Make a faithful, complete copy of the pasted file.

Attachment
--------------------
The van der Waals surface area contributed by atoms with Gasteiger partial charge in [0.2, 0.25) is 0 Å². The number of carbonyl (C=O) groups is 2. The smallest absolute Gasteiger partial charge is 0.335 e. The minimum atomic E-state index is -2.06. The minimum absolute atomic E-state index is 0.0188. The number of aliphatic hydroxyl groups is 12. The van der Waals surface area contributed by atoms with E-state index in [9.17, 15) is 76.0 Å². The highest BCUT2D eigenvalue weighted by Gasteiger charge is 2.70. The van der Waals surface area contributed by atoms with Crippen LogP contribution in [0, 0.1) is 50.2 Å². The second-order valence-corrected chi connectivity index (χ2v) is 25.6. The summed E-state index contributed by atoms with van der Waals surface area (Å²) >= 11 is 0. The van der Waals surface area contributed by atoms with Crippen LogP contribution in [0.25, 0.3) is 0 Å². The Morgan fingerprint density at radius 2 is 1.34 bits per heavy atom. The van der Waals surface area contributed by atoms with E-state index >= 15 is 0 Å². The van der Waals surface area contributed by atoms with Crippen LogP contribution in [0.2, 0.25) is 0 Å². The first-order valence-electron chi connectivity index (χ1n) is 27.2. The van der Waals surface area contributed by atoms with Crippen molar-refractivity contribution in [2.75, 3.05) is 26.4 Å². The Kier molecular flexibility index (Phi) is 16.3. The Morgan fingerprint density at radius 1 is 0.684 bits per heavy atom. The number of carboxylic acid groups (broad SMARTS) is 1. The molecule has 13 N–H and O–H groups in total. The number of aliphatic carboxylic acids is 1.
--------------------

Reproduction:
The van der Waals surface area contributed by atoms with Gasteiger partial charge in [0.2, 0.25) is 0 Å². The number of carbonyl (C=O) groups is 2. The smallest absolute Gasteiger partial charge is 0.335 e. The minimum atomic E-state index is -2.06. The minimum absolute atomic E-state index is 0.0188. The number of aliphatic hydroxyl groups is 12. The van der Waals surface area contributed by atoms with E-state index in [9.17, 15) is 76.0 Å². The highest BCUT2D eigenvalue weighted by Gasteiger charge is 2.70. The van der Waals surface area contributed by atoms with Crippen LogP contribution in [0, 0.1) is 50.2 Å². The second-order valence-corrected chi connectivity index (χ2v) is 25.6. The summed E-state index contributed by atoms with van der Waals surface area (Å²) >= 11 is 0. The van der Waals surface area contributed by atoms with Crippen LogP contribution in [0.25, 0.3) is 0 Å². The Morgan fingerprint density at radius 2 is 1.34 bits per heavy atom. The van der Waals surface area contributed by atoms with E-state index >= 15 is 0 Å². The van der Waals surface area contributed by atoms with Crippen LogP contribution in [0.2, 0.25) is 0 Å². The first-order valence-electron chi connectivity index (χ1n) is 27.2. The van der Waals surface area contributed by atoms with Crippen molar-refractivity contribution in [2.75, 3.05) is 26.4 Å². The Kier molecular flexibility index (Phi) is 16.3. The Morgan fingerprint density at radius 1 is 0.684 bits per heavy atom. The number of carboxylic acid groups (broad SMARTS) is 1. The molecule has 13 N–H and O–H groups in total. The number of aliphatic carboxylic acids is 1.